NEW YORK – A cloud of gloom hovered over the International Monetary Fund’s annual meeting this month. With the global economy experiencing a synchronized slowdown, any number of tail risks could bring on an outright recession. Among other things, investors and economic policymakers must worry about a renewed escalation in the Sino-American trade and technology war. A military conflict between the United States and Iran would be felt globally. The same could be true of “hard” Brexit by the United Kingdom or a collision between the IMF and Argentina’s incoming Peronist government.

Still, some of these risks could become less likely over time. The US and China have reached a tentative agreement on a “phase one” partial trade deal, and the US has suspended tariffs that were due to come into effect on October 15. If the negotiations continue, damaging tariffs on Chinese consumer goods scheduled for December 15 could also be postponed or suspended. The US has also so far refrained from responding directly to Iran’s alleged downing of a US drone and attack on Saudi oil facilities in recent months. US President Donald Trump doubtless is aware that a spike in oil prices stemming from a military conflict would seriously damage his re-election prospects next November.

The United Kingdom and the European Union have reached a tentative agreement for a “soft” Brexit, and the UK Parliament has taken steps at least to prevent a no-deal departure from the EU. But the saga will continue, most likely with another extension of the Brexit deadline and a general election at some point. Finally, in Argentina, assuming that the new government and the IMF already recognize that they need each other, the threat of mutual assured destruction could lead to a compromise.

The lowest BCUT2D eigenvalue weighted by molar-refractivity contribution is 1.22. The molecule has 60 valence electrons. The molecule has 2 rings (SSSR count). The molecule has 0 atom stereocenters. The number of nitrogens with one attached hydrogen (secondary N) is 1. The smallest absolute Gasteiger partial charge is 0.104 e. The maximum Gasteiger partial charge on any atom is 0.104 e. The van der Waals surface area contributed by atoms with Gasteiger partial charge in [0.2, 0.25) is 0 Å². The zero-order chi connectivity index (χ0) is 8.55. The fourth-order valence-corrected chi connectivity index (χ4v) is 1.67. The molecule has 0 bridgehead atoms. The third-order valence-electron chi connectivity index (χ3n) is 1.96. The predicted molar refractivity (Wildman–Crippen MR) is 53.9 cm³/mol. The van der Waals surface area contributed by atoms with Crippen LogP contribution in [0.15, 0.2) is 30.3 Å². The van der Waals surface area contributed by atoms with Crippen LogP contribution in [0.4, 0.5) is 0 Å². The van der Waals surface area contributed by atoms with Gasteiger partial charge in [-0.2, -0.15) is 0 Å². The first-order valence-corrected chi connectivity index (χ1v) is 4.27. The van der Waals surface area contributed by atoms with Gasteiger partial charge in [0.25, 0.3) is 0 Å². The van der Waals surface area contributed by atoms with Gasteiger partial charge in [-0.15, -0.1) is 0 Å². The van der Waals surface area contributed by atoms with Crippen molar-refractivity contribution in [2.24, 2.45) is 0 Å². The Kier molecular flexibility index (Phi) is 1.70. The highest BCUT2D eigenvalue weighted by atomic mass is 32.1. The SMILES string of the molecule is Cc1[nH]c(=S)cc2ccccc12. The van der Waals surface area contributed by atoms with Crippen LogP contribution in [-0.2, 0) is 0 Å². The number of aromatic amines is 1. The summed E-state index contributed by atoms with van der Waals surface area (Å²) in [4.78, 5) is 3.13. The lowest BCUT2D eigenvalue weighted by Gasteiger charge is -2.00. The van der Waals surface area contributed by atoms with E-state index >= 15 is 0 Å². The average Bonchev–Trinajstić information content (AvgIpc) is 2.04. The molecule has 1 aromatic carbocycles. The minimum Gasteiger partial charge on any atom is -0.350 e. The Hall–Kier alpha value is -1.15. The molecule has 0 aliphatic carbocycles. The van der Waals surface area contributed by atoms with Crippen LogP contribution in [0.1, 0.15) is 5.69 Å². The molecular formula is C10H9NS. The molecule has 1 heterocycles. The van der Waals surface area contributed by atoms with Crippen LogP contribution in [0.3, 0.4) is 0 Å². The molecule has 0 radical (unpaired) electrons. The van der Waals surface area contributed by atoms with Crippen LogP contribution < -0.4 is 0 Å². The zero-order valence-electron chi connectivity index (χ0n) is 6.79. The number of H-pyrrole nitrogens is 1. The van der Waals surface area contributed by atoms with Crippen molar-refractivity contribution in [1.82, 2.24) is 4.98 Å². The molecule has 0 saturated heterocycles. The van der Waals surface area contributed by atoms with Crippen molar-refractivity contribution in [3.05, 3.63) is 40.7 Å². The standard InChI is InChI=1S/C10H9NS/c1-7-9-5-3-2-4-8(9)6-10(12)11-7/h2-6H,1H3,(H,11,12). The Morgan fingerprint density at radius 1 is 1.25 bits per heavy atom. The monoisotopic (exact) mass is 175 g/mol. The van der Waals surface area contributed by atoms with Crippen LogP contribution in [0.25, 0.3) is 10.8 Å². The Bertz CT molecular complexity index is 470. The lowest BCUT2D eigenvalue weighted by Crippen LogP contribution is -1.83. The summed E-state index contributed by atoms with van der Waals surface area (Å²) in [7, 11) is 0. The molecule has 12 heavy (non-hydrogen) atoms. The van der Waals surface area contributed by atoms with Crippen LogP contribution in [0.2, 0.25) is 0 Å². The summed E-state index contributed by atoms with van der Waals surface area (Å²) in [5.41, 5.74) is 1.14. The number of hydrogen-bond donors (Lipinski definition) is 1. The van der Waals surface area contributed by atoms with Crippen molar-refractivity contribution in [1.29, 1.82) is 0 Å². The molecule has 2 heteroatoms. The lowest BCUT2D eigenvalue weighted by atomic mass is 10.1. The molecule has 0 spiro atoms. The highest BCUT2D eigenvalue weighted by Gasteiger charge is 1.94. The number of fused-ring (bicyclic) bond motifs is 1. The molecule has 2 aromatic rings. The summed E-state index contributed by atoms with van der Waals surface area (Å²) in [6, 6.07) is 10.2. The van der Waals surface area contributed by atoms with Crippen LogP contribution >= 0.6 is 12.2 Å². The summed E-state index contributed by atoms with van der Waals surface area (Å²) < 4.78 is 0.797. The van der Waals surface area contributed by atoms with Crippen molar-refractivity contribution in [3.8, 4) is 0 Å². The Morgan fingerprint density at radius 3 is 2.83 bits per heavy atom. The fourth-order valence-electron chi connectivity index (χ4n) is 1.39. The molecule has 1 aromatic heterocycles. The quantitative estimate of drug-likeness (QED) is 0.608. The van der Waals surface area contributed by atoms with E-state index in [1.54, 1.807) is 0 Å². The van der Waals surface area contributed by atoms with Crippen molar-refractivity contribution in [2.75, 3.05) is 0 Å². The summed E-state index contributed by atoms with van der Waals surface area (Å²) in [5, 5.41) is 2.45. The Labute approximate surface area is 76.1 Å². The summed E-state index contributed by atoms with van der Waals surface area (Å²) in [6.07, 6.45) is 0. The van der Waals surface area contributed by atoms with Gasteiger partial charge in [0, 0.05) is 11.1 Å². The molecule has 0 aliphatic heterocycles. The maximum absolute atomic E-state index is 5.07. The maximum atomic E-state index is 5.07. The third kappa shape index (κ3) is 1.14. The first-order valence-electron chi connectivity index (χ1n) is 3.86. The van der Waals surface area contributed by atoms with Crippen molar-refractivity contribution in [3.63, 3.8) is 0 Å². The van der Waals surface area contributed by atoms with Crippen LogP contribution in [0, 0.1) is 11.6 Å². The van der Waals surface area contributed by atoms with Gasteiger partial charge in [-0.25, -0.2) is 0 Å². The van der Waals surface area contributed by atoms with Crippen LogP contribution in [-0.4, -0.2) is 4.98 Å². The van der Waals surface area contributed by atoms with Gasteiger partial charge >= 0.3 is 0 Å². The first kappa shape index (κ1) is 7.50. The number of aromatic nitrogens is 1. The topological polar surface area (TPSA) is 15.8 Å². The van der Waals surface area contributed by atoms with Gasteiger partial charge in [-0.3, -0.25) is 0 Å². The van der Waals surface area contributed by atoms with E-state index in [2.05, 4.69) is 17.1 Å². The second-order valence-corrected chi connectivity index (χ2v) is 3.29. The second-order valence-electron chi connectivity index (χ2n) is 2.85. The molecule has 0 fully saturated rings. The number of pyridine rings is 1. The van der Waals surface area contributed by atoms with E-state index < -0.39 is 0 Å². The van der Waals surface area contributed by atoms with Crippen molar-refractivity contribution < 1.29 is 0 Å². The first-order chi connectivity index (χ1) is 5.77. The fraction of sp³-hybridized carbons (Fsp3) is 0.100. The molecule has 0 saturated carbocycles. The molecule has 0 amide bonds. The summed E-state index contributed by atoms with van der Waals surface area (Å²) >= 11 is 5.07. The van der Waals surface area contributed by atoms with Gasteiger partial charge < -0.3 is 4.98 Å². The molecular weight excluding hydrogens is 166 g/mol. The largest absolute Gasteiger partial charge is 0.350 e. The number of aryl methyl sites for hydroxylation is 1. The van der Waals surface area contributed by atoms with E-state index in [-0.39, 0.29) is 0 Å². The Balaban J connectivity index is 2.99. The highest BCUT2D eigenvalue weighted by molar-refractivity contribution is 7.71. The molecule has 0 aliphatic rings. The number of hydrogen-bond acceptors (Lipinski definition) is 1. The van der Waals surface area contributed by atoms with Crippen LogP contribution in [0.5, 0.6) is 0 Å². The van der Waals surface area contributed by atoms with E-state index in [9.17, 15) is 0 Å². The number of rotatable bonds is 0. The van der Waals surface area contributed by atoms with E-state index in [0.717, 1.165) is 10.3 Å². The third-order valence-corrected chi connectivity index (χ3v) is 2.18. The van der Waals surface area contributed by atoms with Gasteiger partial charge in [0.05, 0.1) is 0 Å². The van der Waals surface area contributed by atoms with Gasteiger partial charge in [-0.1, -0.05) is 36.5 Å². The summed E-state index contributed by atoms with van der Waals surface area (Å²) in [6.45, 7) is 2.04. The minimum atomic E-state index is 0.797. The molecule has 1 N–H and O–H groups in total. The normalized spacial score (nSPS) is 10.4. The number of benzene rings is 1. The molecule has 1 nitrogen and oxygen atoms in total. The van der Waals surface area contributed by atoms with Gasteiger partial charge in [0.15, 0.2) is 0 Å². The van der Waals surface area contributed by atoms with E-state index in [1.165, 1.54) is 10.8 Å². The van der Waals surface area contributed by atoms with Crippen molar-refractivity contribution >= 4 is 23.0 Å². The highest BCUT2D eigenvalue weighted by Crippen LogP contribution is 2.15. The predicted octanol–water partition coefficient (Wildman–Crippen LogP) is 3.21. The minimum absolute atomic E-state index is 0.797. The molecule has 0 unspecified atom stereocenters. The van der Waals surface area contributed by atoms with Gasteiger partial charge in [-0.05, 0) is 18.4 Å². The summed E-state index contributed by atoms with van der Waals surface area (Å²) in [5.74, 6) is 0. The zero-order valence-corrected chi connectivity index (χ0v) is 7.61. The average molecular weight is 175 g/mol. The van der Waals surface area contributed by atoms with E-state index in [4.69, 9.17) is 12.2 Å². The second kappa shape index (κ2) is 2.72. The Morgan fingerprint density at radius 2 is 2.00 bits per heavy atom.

Meanwhile, financial markets have been reacting positively to the reduction of global tail risks and a further easing of monetary policy by major central banks, including the US Federal Reserve, the European Central Bank, and the People’s Bank of China. Yet it is still only a matter of time before some shock triggers a new recession, possibly followed by a financial crisis, owing to the large build-up of public and private debt globally.

What will policymakers do when that happens? One increasingly popular view is that they will find themselves low on ammunition. Budget deficits and public debts are already high around the world, and monetary policy is reaching its limits. Japan, the eurozone, and a few other smaller advanced economies already have negative policy rates, and are still conducting quantitative and credit easing. Even the Fed is cutting rates and implementing a backdoor QE program, through its backstopping of repo (short-term borrowing) markets.

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